Saturday, November 18

How to make friends and fight loneliness.

Making friends and improving health by getting over loneliness

It's hard to be lonely. It's possible to feel lonely when you don't have any friends and are missing someone to talk to, or when you are with people you can talk to, or even your family and friends.

In either case, being alone for a long time can be very bad for your health. It makes you more likely to get coronary artery disease, a stroke, depression, high blood pressure, memory loss, failure to do daily tasks, and even early death.

Here are three ways to make new friends and feel less lonely, which will make you happier.

Getting started
You can't always get over being alone by going out to meet new people. If you feel lonely even though you have relationships, you might need to talk to a therapist and check yourself from within.

For people who feel lonely because they don't have enough friends, meeting new people is more of an outward journey for them. As people get older, they tend to become less flexible in the way they live their lives. These days, making friends is harder than it used to be in the past.

These are the tips that will help you.

1. Look for people with similar beliefs.

You can make friends more quickly with people who like the same things you do.
First, think about what you like. Do you read a lot, watch a lot of movies, study history, farm, eat a lot, have a dog, or play sports? Are you really interested in a good cause, your neighborhood, or your history? Do you collect things? Are you crazy about old cars? Do you like changing the way old furniture looks? You might want to learn something new, like how to cook a Nigerian dish or speak a new language. If you are interested in any of these hobbies or things you want to try, Look for clubs, charity workshops, classes, or online groups that can help you achieve them.

When you join a group, you have to keep going to it so that you can make friends. It would be great if you could be there in person.

2. Learn how to get along with others.

Sometimes the simple social skills that help us really connect with other people get rusty over time. You'll be happier if you're not just hoping that someone will notice how interesting you are.

How to get better:

Make more smiles. When you smile, you make other people feel welcome and at ease.

Make things interesting. Are you ready to talk or ask something? One idea is to talk about the news or why everyone is here (if it's a class, ask someone how long they've been interested in the subject). Or, find something to talk about. That person may be wearing a pretty pin. See if there's a story behind it.

Try your best to listen. As you listen, show that you are interested in what they have to say. You can look at them, nod your head, or say "Mmm" while they talk to help. Feel like everyone is waiting to hear what you have to say.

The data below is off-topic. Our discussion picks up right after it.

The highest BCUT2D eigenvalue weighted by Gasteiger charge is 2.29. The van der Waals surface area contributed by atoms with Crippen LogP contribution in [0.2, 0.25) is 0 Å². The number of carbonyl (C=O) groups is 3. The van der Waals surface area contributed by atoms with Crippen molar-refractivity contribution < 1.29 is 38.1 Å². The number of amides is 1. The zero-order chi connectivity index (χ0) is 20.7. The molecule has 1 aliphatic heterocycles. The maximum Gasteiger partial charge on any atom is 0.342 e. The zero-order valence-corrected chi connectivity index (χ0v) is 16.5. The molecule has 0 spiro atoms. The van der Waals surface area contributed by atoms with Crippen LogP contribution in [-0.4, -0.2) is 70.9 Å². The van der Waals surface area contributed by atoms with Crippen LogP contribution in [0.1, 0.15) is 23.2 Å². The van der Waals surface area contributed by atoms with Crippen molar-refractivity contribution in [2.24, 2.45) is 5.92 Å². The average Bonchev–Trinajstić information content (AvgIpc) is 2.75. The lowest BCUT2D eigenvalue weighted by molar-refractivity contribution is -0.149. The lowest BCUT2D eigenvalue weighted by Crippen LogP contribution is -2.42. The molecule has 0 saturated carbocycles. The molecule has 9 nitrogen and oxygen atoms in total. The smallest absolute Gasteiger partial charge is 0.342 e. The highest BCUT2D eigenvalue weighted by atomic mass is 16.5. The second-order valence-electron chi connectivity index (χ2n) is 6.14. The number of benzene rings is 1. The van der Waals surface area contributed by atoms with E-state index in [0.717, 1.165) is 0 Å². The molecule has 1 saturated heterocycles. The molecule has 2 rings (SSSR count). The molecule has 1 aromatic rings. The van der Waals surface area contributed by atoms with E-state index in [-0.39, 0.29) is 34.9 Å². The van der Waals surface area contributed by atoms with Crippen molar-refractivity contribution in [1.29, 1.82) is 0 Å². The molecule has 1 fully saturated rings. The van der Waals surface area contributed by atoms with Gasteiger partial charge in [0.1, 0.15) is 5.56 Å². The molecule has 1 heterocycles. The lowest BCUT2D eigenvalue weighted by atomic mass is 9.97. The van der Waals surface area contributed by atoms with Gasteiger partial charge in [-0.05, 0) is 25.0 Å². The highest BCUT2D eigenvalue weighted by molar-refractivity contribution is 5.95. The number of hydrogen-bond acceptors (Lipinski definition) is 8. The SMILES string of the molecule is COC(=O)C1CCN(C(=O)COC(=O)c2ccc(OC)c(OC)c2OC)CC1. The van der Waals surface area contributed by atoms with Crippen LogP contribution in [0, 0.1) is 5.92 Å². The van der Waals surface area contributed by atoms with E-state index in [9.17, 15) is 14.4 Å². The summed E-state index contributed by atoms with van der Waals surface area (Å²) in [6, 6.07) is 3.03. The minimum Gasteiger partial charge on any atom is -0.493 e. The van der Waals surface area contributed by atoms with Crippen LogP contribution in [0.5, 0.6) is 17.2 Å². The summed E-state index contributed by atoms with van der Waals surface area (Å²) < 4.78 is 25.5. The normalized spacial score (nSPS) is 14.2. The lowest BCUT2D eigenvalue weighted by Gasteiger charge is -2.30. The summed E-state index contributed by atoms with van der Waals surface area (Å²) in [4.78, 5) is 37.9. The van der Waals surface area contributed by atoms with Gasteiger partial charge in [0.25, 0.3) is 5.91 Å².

There are more things you should ask. Don't go away when someone tells you they have an interesting story. If they hint at something, show that you're interested and ask them to go into more detail. They're leaving clues that will lead to a more in-depth talk.

3. Make chances happen.
If you don't want to join someone else's group, make your own. Hold events at your home or somewhere else. It only takes three people. You can say something like, "Let's read books, talk about a TV show, or have dinner together every week."

Here are some other ideas for weekly or monthly get-togethers:
  • Nights with games
  • A night of trivia
  • Hiking in beautiful parks, walks on the beach, trips to museums, cooking, knitting, sewing, or crafting, shopping, day trips to nearby towns, making jewelry, collecting comic books, old dolls, and baseball cards, and showing off your collection
Not just close friends can come; anyone you want to get to know better is welcome. It could be a friend or a coworker.

If they want to, set up times and places to get together regularly. The idea might only be thought about unless something changes. Don't be shy.

Even if you don't become friends, chatting can still be useful. The people who interacted with strangers, coworkers, friends, and family the most were happier than the people who interacted with the fewest types of people. This was found in a study from 2022.

Finally, talking to a lot of different people is good for your health, whether it's the cashier at the grocery store, a neighbor, an old friend, or a new friend. All of these connections might make you feel less lonely.

No content on this site, regardless of date, should be used to replace direct medical advice from your doctor or another trained practitioner.
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